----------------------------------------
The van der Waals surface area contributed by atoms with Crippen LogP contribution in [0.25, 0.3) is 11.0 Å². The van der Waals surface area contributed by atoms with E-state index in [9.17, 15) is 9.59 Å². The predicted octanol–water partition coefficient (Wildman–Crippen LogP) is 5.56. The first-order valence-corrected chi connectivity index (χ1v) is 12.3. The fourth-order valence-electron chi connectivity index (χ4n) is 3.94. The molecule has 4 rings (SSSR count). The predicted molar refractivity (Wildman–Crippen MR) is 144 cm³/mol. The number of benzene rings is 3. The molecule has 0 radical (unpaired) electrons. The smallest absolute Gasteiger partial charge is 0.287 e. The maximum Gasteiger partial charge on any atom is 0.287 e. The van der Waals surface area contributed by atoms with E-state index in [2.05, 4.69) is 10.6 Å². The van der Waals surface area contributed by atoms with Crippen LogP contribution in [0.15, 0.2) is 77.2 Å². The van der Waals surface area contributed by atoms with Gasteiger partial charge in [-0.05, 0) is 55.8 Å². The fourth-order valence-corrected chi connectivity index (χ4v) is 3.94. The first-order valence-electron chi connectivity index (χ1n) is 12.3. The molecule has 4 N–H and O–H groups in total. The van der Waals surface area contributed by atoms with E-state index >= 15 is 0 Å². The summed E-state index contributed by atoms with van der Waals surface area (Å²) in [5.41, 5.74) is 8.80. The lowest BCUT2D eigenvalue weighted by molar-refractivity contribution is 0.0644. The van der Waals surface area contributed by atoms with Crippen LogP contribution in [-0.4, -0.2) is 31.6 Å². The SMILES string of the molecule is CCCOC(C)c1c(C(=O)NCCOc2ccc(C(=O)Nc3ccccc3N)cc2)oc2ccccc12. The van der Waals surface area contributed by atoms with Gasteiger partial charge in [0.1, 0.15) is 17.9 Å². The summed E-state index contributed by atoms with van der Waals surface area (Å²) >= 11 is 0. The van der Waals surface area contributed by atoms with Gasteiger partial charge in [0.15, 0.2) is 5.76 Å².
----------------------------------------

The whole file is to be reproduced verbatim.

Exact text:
The van der Waals surface area contributed by atoms with Crippen LogP contribution in [0.25, 0.3) is 11.0 Å². The van der Waals surface area contributed by atoms with E-state index in [9.17, 15) is 9.59 Å². The predicted octanol–water partition coefficient (Wildman–Crippen LogP) is 5.56. The first-order valence-corrected chi connectivity index (χ1v) is 12.3. The fourth-order valence-electron chi connectivity index (χ4n) is 3.94. The molecule has 4 rings (SSSR count). The predicted molar refractivity (Wildman–Crippen MR) is 144 cm³/mol. The number of benzene rings is 3. The molecule has 0 radical (unpaired) electrons. The smallest absolute Gasteiger partial charge is 0.287 e. The maximum Gasteiger partial charge on any atom is 0.287 e. The van der Waals surface area contributed by atoms with E-state index in [2.05, 4.69) is 10.6 Å². The van der Waals surface area contributed by atoms with Crippen LogP contribution in [0.15, 0.2) is 77.2 Å². The van der Waals surface area contributed by atoms with Gasteiger partial charge in [-0.05, 0) is 55.8 Å². The fourth-order valence-corrected chi connectivity index (χ4v) is 3.94. The first-order valence-electron chi connectivity index (χ1n) is 12.3. The molecule has 4 N–H and O–H groups in total. The van der Waals surface area contributed by atoms with E-state index >= 15 is 0 Å². The summed E-state index contributed by atoms with van der Waals surface area (Å²) in [5.41, 5.74) is 8.80. The lowest BCUT2D eigenvalue weighted by molar-refractivity contribution is 0.0644. The van der Waals surface area contributed by atoms with Crippen LogP contribution in [-0.4, -0.2) is 31.6 Å². The SMILES string of the molecule is CCCOC(C)c1c(C(=O)NCCOc2ccc(C(=O)Nc3ccccc3N)cc2)oc2ccccc12. The van der Waals surface area contributed by atoms with Gasteiger partial charge in [0.1, 0.15) is 17.9 Å². The summed E-state index contributed by atoms with van der Waals surface area (Å²) >= 11 is 0. The van der Waals surface area contributed by atoms with Gasteiger partial charge in [0.15, 0.2) is 5.76 Å².